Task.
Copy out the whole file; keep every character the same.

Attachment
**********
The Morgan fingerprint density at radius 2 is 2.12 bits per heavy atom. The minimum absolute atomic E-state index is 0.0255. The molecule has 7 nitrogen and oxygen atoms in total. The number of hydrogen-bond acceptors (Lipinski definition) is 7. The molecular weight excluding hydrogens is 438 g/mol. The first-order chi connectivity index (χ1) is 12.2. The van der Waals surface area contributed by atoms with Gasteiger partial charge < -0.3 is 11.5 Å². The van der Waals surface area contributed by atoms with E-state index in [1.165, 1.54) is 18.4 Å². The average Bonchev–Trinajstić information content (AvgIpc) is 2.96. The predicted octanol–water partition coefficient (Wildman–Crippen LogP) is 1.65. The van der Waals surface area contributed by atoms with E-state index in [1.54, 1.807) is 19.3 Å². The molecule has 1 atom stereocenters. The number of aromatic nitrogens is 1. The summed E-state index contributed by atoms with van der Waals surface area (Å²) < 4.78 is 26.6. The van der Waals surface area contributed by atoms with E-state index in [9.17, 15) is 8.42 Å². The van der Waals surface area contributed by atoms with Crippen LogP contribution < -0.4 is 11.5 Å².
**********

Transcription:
The Morgan fingerprint density at radius 2 is 2.12 bits per heavy atom. The minimum absolute atomic E-state index is 0.0255. The molecule has 7 nitrogen and oxygen atoms in total. The number of hydrogen-bond acceptors (Lipinski definition) is 7. The molecular weight excluding hydrogens is 438 g/mol. The first-order chi connectivity index (χ1) is 12.2. The van der Waals surface area contributed by atoms with Gasteiger partial charge < -0.3 is 11.5 Å². The van der Waals surface area contributed by atoms with E-state index in [1.165, 1.54) is 18.4 Å². The average Bonchev–Trinajstić information content (AvgIpc) is 2.96. The predicted octanol–water partition coefficient (Wildman–Crippen LogP) is 1.65. The van der Waals surface area contributed by atoms with E-state index in [1.54, 1.807) is 19.3 Å². The molecule has 1 atom stereocenters. The number of aromatic nitrogens is 1. The summed E-state index contributed by atoms with van der Waals surface area (Å²) < 4.78 is 26.6. The van der Waals surface area contributed by atoms with E-state index in [9.17, 15) is 8.42 Å². The van der Waals surface area contributed by atoms with Crippen LogP contribution < -0.4 is 11.5 Å².